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Man.
Look on me! there is an order
Of mortals on the earth, who do become
Old in their youth, and die ere middle age,
Without the violence of warlike death;
Some perishing of pleasure, some of study,
Some worn with toil, some of mere weariness,
Some of disease, and some insanity,
And some of wither'd, or of broken hearts;

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Abbot. And why not live and act with other men ? Man. Because my nature was averse from life : And yet not cruel; for I would not make, But find a desolation. Like the wind, The red-hot breath of the most lone simoom, Which dwells but in the desert, and sweeps o'er The barren sands which bear no shrubs to blast, And revels o'er their wild and arid waves, And seeketh not, so that it is not sought, But being met is deadly, such hath been The course of my existence; but there came Things in my path which are no more.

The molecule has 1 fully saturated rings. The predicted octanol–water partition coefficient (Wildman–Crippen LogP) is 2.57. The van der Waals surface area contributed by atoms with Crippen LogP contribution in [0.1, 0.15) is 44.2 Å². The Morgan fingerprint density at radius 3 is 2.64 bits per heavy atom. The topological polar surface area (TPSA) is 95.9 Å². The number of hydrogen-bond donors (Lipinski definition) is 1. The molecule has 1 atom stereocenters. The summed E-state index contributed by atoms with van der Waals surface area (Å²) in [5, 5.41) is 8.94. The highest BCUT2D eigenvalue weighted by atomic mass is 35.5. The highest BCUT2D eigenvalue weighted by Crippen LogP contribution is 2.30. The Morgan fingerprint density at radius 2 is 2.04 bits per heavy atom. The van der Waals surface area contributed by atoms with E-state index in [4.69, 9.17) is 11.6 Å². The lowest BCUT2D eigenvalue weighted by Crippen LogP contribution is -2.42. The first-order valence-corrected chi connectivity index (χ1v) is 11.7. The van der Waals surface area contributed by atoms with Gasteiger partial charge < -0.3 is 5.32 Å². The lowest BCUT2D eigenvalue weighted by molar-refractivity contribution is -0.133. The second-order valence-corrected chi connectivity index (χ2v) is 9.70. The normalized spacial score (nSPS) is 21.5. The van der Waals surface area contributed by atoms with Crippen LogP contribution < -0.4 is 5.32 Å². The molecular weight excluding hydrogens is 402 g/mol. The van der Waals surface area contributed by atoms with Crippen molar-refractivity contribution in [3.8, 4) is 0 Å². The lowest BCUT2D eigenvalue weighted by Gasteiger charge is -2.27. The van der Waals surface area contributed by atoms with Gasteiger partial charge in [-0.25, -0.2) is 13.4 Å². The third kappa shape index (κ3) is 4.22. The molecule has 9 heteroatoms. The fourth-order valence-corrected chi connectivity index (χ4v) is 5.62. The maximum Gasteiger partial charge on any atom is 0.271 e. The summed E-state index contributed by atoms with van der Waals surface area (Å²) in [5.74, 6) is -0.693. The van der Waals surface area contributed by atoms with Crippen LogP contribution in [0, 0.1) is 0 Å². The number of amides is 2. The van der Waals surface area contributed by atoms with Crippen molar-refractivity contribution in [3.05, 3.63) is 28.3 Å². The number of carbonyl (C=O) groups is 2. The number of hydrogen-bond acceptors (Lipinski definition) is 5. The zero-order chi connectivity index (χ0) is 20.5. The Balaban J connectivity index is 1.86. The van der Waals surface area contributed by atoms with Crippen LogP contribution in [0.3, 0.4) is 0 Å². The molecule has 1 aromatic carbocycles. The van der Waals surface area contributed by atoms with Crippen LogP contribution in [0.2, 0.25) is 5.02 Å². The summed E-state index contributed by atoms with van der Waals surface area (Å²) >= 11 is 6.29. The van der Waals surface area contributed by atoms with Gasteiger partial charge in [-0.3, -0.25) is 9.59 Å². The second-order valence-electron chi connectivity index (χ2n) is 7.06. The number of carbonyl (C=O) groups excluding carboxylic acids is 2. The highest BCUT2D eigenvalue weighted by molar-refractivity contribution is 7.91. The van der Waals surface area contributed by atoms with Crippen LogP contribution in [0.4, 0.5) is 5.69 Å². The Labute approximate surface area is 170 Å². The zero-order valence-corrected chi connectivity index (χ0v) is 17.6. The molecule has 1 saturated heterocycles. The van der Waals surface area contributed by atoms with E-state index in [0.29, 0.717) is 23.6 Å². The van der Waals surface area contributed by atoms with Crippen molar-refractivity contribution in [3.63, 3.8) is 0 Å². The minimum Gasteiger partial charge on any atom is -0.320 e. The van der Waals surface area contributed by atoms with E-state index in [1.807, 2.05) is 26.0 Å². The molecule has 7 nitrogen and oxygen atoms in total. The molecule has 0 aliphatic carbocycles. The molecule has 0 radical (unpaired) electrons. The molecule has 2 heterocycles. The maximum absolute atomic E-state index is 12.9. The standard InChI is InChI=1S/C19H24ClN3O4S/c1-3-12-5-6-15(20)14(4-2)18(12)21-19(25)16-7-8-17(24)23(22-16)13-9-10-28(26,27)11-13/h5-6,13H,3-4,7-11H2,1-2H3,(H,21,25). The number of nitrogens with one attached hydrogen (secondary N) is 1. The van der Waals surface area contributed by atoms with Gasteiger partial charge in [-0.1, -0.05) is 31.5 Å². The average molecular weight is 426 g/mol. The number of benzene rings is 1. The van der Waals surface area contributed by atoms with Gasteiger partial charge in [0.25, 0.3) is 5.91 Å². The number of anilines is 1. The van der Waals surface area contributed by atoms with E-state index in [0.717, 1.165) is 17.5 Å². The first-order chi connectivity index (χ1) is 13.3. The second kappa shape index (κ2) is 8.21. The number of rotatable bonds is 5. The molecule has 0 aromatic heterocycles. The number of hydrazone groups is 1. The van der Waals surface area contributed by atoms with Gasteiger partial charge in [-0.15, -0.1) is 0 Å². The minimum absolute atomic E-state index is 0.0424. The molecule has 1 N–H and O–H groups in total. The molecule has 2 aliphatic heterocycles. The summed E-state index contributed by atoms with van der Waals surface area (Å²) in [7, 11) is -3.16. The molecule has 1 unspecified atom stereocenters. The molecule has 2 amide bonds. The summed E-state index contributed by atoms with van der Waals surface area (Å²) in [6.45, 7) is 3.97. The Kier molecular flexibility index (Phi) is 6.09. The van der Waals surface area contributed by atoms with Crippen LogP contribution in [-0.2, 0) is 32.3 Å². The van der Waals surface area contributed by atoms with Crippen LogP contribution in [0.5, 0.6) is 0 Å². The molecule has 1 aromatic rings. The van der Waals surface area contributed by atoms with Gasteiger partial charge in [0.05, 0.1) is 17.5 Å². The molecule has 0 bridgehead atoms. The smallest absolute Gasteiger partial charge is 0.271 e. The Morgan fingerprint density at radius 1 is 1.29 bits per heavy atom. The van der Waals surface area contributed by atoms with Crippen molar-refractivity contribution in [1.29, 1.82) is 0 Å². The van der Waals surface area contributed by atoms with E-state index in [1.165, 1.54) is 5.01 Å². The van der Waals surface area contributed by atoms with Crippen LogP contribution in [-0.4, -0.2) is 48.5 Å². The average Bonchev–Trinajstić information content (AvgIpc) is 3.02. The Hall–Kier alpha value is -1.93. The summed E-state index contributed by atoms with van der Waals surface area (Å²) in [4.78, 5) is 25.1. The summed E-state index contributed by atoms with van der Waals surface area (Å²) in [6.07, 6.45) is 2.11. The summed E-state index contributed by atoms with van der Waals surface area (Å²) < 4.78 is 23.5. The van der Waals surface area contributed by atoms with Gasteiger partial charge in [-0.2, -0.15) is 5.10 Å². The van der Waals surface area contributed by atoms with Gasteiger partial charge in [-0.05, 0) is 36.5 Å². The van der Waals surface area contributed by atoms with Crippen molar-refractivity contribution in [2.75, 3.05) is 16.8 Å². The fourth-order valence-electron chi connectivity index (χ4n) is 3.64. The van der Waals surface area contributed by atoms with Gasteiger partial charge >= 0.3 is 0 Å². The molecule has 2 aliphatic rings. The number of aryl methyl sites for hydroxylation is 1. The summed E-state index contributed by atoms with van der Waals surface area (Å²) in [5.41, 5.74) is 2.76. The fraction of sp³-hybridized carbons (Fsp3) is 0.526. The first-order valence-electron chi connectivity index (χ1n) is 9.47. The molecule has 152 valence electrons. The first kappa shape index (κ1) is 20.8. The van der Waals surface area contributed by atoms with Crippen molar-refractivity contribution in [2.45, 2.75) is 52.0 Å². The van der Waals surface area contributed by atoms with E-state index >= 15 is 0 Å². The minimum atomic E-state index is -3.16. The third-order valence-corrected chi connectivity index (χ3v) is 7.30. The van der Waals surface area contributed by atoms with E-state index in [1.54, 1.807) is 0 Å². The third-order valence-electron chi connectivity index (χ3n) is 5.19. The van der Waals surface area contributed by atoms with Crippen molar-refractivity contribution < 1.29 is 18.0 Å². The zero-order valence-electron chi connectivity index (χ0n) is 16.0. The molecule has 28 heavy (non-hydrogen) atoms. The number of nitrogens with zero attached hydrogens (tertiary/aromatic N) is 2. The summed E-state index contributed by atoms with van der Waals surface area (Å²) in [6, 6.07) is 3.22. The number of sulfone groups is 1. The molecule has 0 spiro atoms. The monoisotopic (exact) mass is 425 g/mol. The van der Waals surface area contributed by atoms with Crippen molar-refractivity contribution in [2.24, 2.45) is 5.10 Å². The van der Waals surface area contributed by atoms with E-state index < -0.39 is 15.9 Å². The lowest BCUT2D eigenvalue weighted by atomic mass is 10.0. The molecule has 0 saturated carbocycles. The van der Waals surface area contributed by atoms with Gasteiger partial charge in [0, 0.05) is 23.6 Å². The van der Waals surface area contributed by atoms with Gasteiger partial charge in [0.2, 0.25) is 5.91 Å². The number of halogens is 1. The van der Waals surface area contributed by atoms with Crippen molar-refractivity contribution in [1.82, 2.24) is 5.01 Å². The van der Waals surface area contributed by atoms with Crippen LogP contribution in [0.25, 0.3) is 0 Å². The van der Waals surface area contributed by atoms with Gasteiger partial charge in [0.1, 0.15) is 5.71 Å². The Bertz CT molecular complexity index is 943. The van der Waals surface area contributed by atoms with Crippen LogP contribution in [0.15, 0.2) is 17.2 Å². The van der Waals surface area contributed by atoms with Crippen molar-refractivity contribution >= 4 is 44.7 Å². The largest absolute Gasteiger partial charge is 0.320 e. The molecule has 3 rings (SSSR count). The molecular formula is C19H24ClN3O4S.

Abbot.

Alas!

I 'gin to fear that thou art past all aid
From me and from my calling; yet so young,
I still would-

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For this last is a malady which slays
More than are number'd in the lists of Fate,
Taking all shapes, and bearing many names.
Look upon me! for even of all these things
Have I partaken; and of all these things,
One were enough; then wonder not that I
Am what I am, but that I ever was,
Or having been, that I am still on earth.
Abbot. Yet, hear me still-
Man.

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Old man! I do respect Thine order, and revere thine years; I deem Thy purpose pious, but it is in vain : Think me not churlish; I would spare thyself, Far more than me, in shunning at this time All further colloquy-and so-farewell.

[Exit MANFRED.

Abbot. This should have been a noble creature: he
Hath all the energy which would have made 161
A goodly frame of glorious elements,
Had they been wisely mingled; as it is,
It is an awful chaos-light and darkness,-

And mind and dust,-and passions and pure thoughts
Mix'd, and contending without end or order,-
All dormant or destructive: he will perish,